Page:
Family Road Trip
True to the past several weekends, I was on the road again, this time for family reasons. My brother and his wife, our three sisters and I drove a van to visit our sister Barbara and her family in Wisconsin. Barb has had lung cancer for the past two years. We ate together, laughed together, remembered our childhood together, told bad jokes and exaggerated family stories. The light in Barb’s eyes and the smile on her lips warmed our hearts.
It was a great bonding trip for our family and a great chance to share our love with her.
There are things you have to do in life to really understand what it’s all about, and one of them is taking time to share your life and your love with your family of origin. Especially when you live in different cities, states or countries. Especially as adults, when you have created your own families and led busy lives and connect in quick moments or too-short weekends together.
One of the many ways that I am blessed in my large family of siblings is that we have remained friends all these years. Yet, even with our closeness and even without fences to mend or relationships to repair, this crowded, 18-hour round trip in a van between Ohio and Wisconsin was a very special, healing time.
I came home tired and yet mentally, emotionally, spiritually and “heartfeltedly “refreshed from all the love, laughter and caring that took place.
Five Keys to Success in Teaching & Coaching
This week I taught a class at Muskingum, Principles of Physical Education. This is a class I taught throughout my four decade career and is a core class for undergraduates who want to become teachers and coachers. Since my retirement, I’ve been asked each year to teach one class session and I really look forward to it.
We talked about many things, chiefly the keys to success in teaching and coaching.
The capacity to love
You need to have genuine caring and love for students and players. You need to genuinely love what you teach and what you coach.
The capacity to learn
You need to learn from books, from other teachers, from other coaches, from experience, from the world. To do this, you must have passion and always keep an open mind.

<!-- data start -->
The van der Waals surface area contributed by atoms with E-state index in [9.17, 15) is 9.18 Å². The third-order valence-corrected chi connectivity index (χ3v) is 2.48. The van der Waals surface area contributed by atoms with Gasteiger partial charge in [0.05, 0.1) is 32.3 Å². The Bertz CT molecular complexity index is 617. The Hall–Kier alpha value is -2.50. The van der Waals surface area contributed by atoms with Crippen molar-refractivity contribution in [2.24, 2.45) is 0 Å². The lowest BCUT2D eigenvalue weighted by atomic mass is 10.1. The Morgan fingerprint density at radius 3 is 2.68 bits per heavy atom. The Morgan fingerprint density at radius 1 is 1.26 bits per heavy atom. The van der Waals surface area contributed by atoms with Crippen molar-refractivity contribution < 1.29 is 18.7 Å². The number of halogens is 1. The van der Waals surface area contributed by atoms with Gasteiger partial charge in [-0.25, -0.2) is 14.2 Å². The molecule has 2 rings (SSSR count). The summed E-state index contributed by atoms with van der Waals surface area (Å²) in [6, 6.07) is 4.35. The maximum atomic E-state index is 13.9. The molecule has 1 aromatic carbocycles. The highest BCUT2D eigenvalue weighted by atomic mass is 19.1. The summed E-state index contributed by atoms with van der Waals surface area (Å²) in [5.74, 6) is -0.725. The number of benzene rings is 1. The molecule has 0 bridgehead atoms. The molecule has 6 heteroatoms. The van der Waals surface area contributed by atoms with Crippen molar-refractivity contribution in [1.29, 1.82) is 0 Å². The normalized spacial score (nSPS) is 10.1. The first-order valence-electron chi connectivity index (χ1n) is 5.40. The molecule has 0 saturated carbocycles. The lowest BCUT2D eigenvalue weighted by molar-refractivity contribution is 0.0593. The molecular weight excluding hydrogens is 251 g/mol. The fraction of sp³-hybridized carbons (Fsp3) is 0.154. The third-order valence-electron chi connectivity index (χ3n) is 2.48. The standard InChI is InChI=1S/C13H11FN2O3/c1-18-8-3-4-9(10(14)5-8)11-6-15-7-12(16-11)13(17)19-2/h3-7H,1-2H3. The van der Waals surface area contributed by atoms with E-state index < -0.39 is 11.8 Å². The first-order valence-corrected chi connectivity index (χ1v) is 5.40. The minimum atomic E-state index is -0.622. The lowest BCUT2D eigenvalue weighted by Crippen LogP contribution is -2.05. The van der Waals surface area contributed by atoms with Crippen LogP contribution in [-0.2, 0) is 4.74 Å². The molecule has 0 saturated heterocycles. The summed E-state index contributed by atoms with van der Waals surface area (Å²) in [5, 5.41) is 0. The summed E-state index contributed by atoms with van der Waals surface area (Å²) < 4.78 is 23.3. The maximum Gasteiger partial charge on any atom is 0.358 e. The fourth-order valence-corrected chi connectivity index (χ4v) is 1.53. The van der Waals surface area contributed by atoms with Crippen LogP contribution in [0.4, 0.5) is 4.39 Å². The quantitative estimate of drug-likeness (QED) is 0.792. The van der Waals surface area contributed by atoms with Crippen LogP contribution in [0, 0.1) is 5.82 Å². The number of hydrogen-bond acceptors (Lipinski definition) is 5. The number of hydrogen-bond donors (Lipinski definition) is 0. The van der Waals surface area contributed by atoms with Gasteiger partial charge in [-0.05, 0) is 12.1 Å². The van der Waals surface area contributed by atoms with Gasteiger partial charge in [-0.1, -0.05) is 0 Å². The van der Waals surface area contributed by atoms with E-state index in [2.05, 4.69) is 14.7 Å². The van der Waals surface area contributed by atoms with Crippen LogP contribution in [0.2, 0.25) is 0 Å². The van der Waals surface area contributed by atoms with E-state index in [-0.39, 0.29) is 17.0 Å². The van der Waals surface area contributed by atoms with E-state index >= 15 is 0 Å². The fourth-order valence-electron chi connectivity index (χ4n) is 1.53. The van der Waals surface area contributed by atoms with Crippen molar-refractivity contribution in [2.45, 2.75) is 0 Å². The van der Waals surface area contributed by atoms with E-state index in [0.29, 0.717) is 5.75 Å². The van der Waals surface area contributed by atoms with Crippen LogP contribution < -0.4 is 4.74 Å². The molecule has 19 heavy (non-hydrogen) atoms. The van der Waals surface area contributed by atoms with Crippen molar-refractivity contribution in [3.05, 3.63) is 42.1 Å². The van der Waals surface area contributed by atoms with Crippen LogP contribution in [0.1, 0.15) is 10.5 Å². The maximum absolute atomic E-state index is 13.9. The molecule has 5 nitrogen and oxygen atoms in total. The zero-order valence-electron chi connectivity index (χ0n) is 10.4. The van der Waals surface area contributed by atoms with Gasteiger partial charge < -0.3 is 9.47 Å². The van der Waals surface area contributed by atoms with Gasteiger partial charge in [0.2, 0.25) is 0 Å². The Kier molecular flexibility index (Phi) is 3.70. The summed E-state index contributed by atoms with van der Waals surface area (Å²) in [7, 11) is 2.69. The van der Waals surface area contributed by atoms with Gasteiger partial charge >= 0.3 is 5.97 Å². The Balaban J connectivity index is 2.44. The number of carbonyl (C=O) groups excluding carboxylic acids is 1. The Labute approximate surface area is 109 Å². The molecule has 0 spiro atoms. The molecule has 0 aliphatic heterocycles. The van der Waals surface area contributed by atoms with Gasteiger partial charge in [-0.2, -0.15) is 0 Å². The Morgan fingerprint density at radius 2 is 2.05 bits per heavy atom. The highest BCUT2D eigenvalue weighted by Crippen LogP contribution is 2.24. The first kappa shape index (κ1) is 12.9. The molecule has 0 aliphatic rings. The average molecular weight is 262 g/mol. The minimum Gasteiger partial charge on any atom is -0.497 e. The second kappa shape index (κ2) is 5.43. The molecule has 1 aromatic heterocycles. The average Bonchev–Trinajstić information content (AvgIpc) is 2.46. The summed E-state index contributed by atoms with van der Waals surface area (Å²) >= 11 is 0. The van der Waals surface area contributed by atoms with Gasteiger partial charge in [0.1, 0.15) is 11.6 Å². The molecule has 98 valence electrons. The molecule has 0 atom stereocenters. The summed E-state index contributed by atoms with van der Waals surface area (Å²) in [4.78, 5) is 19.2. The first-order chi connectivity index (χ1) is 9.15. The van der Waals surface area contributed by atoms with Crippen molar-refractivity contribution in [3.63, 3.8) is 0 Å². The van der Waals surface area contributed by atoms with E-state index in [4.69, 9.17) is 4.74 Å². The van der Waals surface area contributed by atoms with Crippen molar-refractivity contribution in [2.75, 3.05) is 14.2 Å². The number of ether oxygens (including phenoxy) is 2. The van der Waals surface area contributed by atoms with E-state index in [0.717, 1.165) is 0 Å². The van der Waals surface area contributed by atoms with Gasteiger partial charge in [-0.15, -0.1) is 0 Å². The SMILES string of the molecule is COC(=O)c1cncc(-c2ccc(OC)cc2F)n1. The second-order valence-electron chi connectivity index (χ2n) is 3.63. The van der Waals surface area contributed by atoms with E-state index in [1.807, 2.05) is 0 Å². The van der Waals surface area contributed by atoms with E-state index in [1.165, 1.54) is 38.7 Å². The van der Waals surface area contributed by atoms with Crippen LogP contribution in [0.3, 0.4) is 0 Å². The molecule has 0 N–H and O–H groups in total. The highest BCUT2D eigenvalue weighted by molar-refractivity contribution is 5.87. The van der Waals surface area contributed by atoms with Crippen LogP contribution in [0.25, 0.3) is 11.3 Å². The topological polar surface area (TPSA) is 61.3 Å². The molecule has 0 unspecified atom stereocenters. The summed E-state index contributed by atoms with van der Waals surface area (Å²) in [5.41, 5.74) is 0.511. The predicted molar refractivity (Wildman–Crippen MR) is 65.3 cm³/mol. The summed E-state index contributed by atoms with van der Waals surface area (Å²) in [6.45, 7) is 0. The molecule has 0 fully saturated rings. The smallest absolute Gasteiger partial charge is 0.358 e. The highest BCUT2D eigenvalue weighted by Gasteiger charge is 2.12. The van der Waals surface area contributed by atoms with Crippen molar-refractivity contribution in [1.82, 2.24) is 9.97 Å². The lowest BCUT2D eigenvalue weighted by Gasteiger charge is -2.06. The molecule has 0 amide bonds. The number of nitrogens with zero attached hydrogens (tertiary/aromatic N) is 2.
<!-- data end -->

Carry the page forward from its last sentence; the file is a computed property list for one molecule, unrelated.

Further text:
The capacity to labor
Your ability to work hard and smart provides the real reward. This is where deep, enduring personal satisfaction occurs.
The capacity to laugh
You must be able to laugh at yourself and at the world. Try to make the day brighter for all those around you.
The capacity to leave
You must be able to face adversity, to grieve and not linger, to go on and be even better.
I have been a fan of Aesop’s Fables for many years. As a result, I developed Besop’s Thoughts as they relate to basketball.
The Insight: I know I need to make some changes. The old coach who yells and screams just doesn’t get it today. If I am going to change, I need to really make a commitment.
The game has changed, the players have changed and society has changed. I need the courage to make the changes that are best for our program.
The Pep Talk: I need coupled courage. The first is to stand up and do what’s right and best for the team. The second is to give up the things I am doing now that seem to hold me back. What a challenge – to give up bad habits and then replace them with more positive ones.
Quote of the Week
inspired by the Nike China Think Tank
Cultural differences are obvious between China and the United States. China’s culture is based on the Tao, or the Way, and on Confucian philosophy, both of which are centered on harmony, peace and non-competitive involvement in sports.
Here is a quote by Confucius followed by an interpretation of that quote by Besop:
Confucius says, “They must change often who would be constant in happiness and wisdom.”
Besop says, “They must change often who would win the game.”
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